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"As a general rule, 'a federal appellate court does not consider an issue not passed upon below.' " United States v. Patrin, 575 F.2d 708, 712 (9th Cir. 1978) (quoting Singleton v. Wulff, 428 U.S. 106, 120, 96 S.Ct. 2868, 49 L.Ed.2d 826 (1976)). Accord, e. g., Roberson v. United States, 382 F.2d 714, 718 (9th Cir. 1967). See also McCaffrey v. Diversified Land Co., 564 F.2d 1241, 1243-44 (9th Cir. 1977) (per curiam). While we have recognized a number of exceptions to this rule, none is applicable here.


In Patrin, we observed that where a recent change in the law results in a new theory or issue to be asserted, we may, in our discretion, allow a party to raise that theory or issue in the interests of justice. 575 F.2d at 712. Section 8(d), however, is not of recent origin, nor is there a recent change in its interpretation pertinent to the issues involved in this case.


We stated in Patrin that we also may consent to consider an issue which "is purely one of law and either does not affect or rely upon the factual record developed by the parties." Id. Although the question at issue here does appear to fit this guideline, we emphasized in Patrin that this exception is inapplicable when the party against whom the issue is raised may be prejudiced by it. "Thus, if he might have tried his case differently either by developing new facts in response to or advancing distinct legal arguments against the issue," we should not consider a theory or issue not properly raised in the district court. Id. As the arguments before us demonstrate, the trustees' section 8(d) position raises new legal questions which require distinct arguments regarding the scope and applicability of that section.


The exceptions to the rule that issues not considered in the district court may not be raised on appeal are designed to prevent what we have termed "manifest miscarriage(s) of justice," McCaffrey v. Diversified Land Co., supra, 564 F.2d at 1243-44. The trustees have not demonstrated that consideration of their new theory is called for either by the exceptions to the rule or by the principle which lies behind them. The question is not preserved for appeal under these circumstances.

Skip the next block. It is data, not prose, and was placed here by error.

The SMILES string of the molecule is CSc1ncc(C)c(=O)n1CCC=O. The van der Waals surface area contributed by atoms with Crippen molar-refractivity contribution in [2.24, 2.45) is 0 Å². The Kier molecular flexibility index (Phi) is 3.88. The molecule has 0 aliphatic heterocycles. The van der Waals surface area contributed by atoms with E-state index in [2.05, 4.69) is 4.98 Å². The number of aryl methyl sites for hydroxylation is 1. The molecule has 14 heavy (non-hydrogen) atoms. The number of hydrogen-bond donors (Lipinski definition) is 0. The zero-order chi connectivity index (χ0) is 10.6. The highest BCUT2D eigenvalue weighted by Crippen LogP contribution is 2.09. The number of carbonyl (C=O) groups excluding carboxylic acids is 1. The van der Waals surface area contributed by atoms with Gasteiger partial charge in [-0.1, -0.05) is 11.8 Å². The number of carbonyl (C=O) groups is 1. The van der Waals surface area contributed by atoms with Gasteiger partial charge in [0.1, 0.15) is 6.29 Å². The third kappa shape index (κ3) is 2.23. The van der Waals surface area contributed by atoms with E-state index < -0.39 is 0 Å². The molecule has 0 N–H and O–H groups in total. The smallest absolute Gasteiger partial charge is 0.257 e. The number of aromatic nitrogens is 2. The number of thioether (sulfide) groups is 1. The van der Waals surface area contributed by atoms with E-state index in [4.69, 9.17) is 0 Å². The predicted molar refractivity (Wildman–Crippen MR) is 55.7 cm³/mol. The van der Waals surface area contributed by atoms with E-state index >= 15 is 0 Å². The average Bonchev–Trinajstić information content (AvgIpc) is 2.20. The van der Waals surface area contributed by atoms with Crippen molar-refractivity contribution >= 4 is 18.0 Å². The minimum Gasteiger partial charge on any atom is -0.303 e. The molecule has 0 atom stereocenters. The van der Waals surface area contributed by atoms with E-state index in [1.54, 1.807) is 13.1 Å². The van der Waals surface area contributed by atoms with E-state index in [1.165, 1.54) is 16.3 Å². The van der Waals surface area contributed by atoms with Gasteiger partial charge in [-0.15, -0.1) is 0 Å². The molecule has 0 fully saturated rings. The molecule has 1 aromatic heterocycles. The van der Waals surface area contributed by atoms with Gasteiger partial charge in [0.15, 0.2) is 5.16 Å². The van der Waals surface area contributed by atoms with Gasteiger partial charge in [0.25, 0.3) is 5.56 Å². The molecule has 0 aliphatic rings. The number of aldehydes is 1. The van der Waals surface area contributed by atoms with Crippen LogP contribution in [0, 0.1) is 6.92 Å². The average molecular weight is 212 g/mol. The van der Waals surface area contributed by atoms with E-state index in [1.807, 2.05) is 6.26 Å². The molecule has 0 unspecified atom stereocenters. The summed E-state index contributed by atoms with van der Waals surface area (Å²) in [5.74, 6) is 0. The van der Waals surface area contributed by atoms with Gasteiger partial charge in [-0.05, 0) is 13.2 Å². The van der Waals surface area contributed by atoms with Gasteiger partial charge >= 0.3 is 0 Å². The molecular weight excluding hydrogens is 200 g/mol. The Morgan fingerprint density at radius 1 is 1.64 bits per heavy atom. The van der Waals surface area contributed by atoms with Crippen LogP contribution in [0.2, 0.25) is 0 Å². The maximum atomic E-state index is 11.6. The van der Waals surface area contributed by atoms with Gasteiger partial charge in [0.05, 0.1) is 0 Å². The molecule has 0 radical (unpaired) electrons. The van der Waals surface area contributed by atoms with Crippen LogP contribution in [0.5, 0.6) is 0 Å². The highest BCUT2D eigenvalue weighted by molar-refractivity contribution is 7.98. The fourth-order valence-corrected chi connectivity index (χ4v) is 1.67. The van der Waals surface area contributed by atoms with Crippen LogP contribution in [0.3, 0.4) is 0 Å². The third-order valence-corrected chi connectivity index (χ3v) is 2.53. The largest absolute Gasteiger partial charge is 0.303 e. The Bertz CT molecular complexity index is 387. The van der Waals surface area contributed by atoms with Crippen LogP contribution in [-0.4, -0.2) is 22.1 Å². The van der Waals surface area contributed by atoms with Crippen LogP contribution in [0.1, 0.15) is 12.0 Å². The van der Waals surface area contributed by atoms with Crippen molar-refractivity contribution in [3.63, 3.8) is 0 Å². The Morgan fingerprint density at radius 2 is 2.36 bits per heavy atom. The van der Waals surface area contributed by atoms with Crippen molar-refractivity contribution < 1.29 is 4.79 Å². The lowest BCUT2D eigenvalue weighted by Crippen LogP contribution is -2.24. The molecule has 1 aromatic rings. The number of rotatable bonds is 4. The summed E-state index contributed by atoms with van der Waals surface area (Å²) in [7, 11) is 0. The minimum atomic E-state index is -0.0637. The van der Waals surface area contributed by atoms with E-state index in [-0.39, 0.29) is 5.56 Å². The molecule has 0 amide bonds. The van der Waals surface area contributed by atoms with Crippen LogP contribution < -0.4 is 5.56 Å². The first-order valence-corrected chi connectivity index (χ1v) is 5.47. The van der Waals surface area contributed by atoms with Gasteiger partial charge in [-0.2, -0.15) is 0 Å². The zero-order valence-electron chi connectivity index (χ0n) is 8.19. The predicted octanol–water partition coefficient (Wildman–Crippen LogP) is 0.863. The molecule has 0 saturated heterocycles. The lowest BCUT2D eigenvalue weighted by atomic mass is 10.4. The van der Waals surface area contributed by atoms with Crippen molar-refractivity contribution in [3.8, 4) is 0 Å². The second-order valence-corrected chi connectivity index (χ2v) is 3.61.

The trustees' second contention is that the district judge improperly construed the short form agreement. While both parties contend that the agreement is unambiguous, each contends for an interpretation favorable to its own position. As observed earlier, the district judge concluded that Article V of the short form agreement controlled the termination of that agreement. He ruled that, pursuant to the terms of Article V, significant modification of the original MLA terminated that agreement and, consequently, the short form agreement, as well.


Article V of the short form agreement states:


This Agreement shall become effective as of the date shown above and Shall continue in effect for the same term as the applicable multiple-employer labor agreements and for any renewals or extensions thereof, unless either party shall give written notice to the other party, at least sixty (60) days prior to the termination date of the appropriate multiple-employer agreement, of its desire to terminate.


(Emphasis supplied.) The trustees argue that Article V is modified by Article II of the short form agreement, which provides in part:


The EMPLOYER, not being signatory to any recognized Operating Engineers' multiple-employer agreement, hereby agrees to accept and be bound by all of the terms and conditions of multiple-employer agreements applicable to the EMPLOYER'S operations and in effect in the area in which the work is performed as recognized, modified and renewed from time to time through collective bargaining between the UNION and the applicable multiple-employer group.


Specifically, the trustees suggest that Article II effectively continues the short form agreement in full force and effect even in the face of a modification of the MLA. Coughlin counters that Article II is "jurisdictional," and speaks only to possible modifications of territorial and jurisdictional assignments as regards coverage of particular work units by various collective bargaining agreements.